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Wit on the web

92c6fcd3c1e72b85af8acbf706d4f5a4?s=47 Helen Clark
April 13, 2016

Wit on the web

Talk from Design Exchange Nottingham.

There’s no doubt that improving user experience is increasingly at the forefront of designers’ and clients’ minds. But is the web still missing something more fun? I’ll be looking at what web designers can learn from graphic design concepts and how we can incorporate wit and humour into websites and tasks to create an emotional and connected user experience.

92c6fcd3c1e72b85af8acbf706d4f5a4?s=128

Helen Clark

April 13, 2016
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Transcript

  1. Wit on the web Helen Clark - CX web designer

    @littlehelli
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  3. Is there something missing?

  4. The needs of our users

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  6. “What if an interface could help you complete a critical

    task and put a smile on your face? That would be an experience you’d recommend to a friend; that would be an idea worth spreading.” Aaron Walter, Designing for Emotion
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  10. “Although wit is often humorous, it is not invariably so.

    Some witty ideas provoke a laugh, some a smile, some an inward nod of respect, some a feeling of awe.” Beryl MacAlhone & David Stuart, A Smile in the Mind
  11. Turner Duckworth

  12. Moon Brand

  13. Glad Creative

  14. TWA/NEBOKO

  15. Ogilvy & Mather

  16. TBWA
 Istanbul, Turkey

  17. “There are different forms of wit for different forms of

    communications. Similarly there are different roles for wit within a design. Within websites, wit may only have a supporting role.” Beryl MacAlhone & David Stuart, A Smile in the Mind
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  20. Reflective Behavioural Visceral Three levels of brain processing

  21. Reflective Behavioural Visceral Three levels of brain processing

  22. Reflective Behavioural Visceral Three levels of brain processing

  23. Reflective Behavioural Visceral Three levels of brain processing

  24. Three levels of brain processing Reflective Behavioural Visceral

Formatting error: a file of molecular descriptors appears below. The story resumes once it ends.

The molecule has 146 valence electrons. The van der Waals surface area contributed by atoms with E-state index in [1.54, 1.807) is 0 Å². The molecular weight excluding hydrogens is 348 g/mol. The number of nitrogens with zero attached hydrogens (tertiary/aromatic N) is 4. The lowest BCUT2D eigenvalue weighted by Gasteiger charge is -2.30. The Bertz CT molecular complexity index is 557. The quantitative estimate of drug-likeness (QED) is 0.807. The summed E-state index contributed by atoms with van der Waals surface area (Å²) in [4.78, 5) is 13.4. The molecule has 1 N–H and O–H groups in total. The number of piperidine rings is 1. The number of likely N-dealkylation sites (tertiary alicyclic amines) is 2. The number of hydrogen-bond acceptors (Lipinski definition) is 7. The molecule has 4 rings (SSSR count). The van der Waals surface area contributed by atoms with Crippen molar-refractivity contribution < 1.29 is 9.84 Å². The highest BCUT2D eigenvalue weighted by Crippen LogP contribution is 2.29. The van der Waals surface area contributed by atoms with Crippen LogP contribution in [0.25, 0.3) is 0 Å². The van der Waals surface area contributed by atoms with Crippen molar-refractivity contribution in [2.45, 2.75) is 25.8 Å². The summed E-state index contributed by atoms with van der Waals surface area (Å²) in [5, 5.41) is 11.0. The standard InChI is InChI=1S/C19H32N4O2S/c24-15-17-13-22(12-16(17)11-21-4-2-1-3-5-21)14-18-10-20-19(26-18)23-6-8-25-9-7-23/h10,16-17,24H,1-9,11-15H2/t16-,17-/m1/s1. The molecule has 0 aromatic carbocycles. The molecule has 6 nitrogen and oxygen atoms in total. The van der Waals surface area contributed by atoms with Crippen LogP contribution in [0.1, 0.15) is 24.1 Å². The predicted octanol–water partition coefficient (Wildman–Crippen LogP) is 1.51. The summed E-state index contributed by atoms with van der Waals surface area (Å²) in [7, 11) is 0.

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  30. Three levels of brain processing Reflective Behavioural Visceral

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  33. ”So pleased to have found this software. I’ve wanted it

    for a while now and was saving up. Now I can treat myself to some of the other software I have been studying and trying during my 5 hour egg hunt.”
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  35. “The first time I loaded an email up, I felt

    bad seeing his arm break. Over the course of several campaigns, I shrunk the width of our messages. Now I'm down to 680px and now I feel much better for no longer breaking the poor MailChimp's arm.”
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  40. Candidates for
 added wit

  41. “The more empathy, trust and love that brands stream out,

    the more that comes back in a multiplier effect.” Kevin Roberts Executive Chairman Saatchi & Saatchi Wit can… increase brand loyalty
  42. “Introducing surprise into an interface can break a behaviour pattern

    and force the brain to reassess the situation.” Aaron Walter, Designing for emotion Wit can… shift expectation
  43. “Experience is critical, for it determines how fondly people remember

    their interactions. Was the overall experience positive, or frustrating?” Donald Norman, The Design of Everyday Things Wit can… be memorable
  44. Not all brand personalities can support wit and humour When

    humour is shoe-horned into a different personality it can come across as disingenuous People might not get it What are the risks?
  45. Using wit in design is risky. Some people won’t get

    it. Some will even hate it. But surely an emotional response to design is better than indifference?
  46. What could you do to put a smile in the

    mind of your users?
  47. Reading material A Smile in the Mind: Witty Thinking in

    Graphic Design
 Beryl McAlhone, David Stuart, Greg Quinton, Nick Asbury Designing for emotion
 Aaron Walter The Design of Everyday things
 Donald Norman